Thursday, February 15, 2018

WATER & STONE

Once years ago when we were visiting the Great Smoky Mountains National Park, we discovered that park service folks has constructed a tub mill near a cabin in a cove surrounded by steep slopes. The settlers in what became the park had scratched out meager livings along the creeks traversing the rugged and rocky terrain. Corn had been one of the crops they were able to grow. Although a portion of the harvest went to producing 'white lightning' there was a need also for meal to feed the 'young'uns'.
 

The  park service had reconstructed a simple mill to replicate one an ingenious farmer had built from the supplies at hand so that he could avoid transporting his corn to be ground at a larger commercial mill with a waterwheel.
 

Later park visitors would be prevented form operating the mill but we were lucky enough to find it unsecured but not in operation. The challenge was to figure out how it worked and set the water from the nearby creek running through the sluice and turning the millstone. Although we properly directed the water, the stone, of course, remained immobile until we gave it a push to overcome inertia.
 

We didn't grind any meal that day but I learned first hand the power of water to move stone, and the need to give the reluctant stone a push so that the water could do it's work.

Illustrations to Dante
Drinking at the River of Light
Religious writers and poets have found water and stone to be appropriate images to convey contrary states of consciousness. Since the stone is hard and inflexible it becomes a symbol for the state of mind which is rigid and unyielding. The fluidity of water which takes the shape of the container makes it symbolic of a mind which is malleable and accepting of new ideas and new modes of thinking. The mind that is prepared to receive expressions of truth in whatever form they come is not rigid or static but moving and yielding. The lesson of the water mill is that stone submits to the force that is incorporated in the energetic movement of the water.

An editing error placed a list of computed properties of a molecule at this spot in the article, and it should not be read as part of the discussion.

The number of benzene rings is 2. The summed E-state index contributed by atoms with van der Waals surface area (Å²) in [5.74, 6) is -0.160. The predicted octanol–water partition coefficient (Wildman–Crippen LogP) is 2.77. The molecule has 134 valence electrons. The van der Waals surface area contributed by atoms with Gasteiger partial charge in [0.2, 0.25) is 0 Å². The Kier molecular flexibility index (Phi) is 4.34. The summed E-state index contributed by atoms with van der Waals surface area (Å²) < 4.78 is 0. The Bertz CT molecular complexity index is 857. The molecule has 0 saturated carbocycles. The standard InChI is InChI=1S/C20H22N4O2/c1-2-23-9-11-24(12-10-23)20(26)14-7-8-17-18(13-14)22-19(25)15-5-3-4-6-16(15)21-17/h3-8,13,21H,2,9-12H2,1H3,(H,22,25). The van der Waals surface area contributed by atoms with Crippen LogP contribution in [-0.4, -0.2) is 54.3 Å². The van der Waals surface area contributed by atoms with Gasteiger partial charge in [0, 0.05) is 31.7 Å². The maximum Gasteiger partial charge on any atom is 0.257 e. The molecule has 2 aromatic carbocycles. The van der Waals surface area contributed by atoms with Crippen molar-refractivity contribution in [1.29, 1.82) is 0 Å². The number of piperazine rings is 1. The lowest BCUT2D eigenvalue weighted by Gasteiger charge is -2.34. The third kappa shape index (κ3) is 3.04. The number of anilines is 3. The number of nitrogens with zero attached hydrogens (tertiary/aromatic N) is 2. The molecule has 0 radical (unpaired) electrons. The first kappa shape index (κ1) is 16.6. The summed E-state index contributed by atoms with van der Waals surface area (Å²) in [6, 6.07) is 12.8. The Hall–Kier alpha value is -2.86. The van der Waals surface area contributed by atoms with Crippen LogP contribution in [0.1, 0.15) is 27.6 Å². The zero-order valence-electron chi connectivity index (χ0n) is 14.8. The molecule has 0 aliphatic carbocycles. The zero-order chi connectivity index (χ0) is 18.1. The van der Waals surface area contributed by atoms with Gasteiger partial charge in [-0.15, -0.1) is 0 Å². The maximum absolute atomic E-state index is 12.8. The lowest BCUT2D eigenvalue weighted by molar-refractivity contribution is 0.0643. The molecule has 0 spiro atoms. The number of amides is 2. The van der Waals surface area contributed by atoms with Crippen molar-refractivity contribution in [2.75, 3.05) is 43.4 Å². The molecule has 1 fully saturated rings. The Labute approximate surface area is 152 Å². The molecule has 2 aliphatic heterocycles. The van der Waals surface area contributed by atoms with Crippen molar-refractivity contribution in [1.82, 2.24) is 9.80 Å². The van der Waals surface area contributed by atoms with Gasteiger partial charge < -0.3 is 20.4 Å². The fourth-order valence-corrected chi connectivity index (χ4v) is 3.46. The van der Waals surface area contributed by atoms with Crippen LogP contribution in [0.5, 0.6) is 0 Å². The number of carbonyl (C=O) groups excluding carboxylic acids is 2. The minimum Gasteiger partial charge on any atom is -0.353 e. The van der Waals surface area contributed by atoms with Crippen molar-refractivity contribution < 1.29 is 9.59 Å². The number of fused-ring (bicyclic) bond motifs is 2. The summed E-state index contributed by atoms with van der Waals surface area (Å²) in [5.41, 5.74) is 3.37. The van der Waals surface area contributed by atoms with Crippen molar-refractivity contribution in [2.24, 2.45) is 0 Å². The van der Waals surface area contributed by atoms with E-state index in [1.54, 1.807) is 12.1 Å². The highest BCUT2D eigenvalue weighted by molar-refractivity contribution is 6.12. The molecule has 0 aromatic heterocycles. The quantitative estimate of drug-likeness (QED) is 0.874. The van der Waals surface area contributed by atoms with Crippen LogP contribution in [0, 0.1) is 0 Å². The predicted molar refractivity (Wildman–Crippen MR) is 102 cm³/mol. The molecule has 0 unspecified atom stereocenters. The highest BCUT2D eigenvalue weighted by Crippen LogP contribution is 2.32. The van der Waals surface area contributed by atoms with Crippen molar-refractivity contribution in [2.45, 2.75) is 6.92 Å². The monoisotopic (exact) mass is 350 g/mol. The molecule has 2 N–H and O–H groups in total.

Blake uses the water as symbolic of a liberating force. Those imprisoned by the law, convention, sense based reasoning, blindness to the Divine Vision, fear, or any other devise of Satan can be liberated by washing in the cleansing waters of the river of life. Blake's answer to the dilemma of humanity was accepting the message of Christ which released man from the stone-built prison of the law to the liberty of spiritual consciousness. 

Visions of the Daughters of Albion, Plate 3, (E 47)
"Silent I hover all the night, and all day could be silent.
If Theotormon once would turn his loved eyes upon me;            
How can I be defild when I reflect thy image pure?
Sweetest the fruit that the worm feeds on. & the soul prey'd on by woe
The new wash'd lamb ting'd with the village smoke & the bright swan
By the red earth of our immortal river: I bathe my wings.
And I am white and pure to hover round Theotormons breast." 
 
Milton, Plate 40 [46], (E 142)
"The Negation must be destroyd to redeem the Contraries
The Negation is the Spectre; the Reasoning Power in Man
This is a false Body: an Incrustation over my Immortal           
Spirit; a Selfhood, which must be put off & annihilated alway
To cleanse the Face of my Spirit by Self-examination.
PLATE 41 [48]
To bathe in the Waters of Life; to wash off the Not Human
I come in Self-annihilation & the grandeur of Inspiration" 

Four Zoas, Night IX, Page 134, (E 402)
"Rise & look out his chains are loose his dungeon doors are open
And let his wife & children return from the opressors scourge
They look behind at every step & believe it is a dream
Are these the Slaves that groand along the streets of Mystery    
Where are your bonds & task masters are these the prisoners
Where are your chains where are your tears why do you look around
If you are thirsty there is the river go bathe your parched limbs
The good of all the Land is before you for Mystery is no more

Then All the Slaves from every Earth in the wide Universe        
Sing a New Song drowning confusion in its happy notes"

Songs and Ballads, From Notebook, (E 473)
"Why should I care for the men of thames
Or the cheating waves of charterd streams
Or shrink at the little blasts of fear
That the hireling blows into my ear

Tho born on the cheating banks of Thames     
Tho his waters bathed my infant limbs
The Ohio shall wash his stains from me                          t
I was born a slave but I go to be free"  

Annotations to Berkley's Siris, (E 663)
    "The Four Senses are the Four Faces of Man & the Four Rivers
of the Water of Life"

Jerusalem, Plate 74, (E 229)
"The Spectre is the Reasoning Power in Man; & when separated      
From Imagination, and closing itself as in steel, in a Ratio
Of the Things of Memory. It thence frames Laws & Moralities
To destroy Imagination! the Divine Body, by Martyrdoms & Wars

Teach me O Holy Spirit the Testimony of Jesus! let me
Comprehend wonderous things out of the Divine Law" 
. 

1 comment:

erik said...

Interestingly the form of Buddhism I follow (Soto Zen OBC) often uses the expression 'the water of the spirit' to denotee the 'flow' of energy during zazen.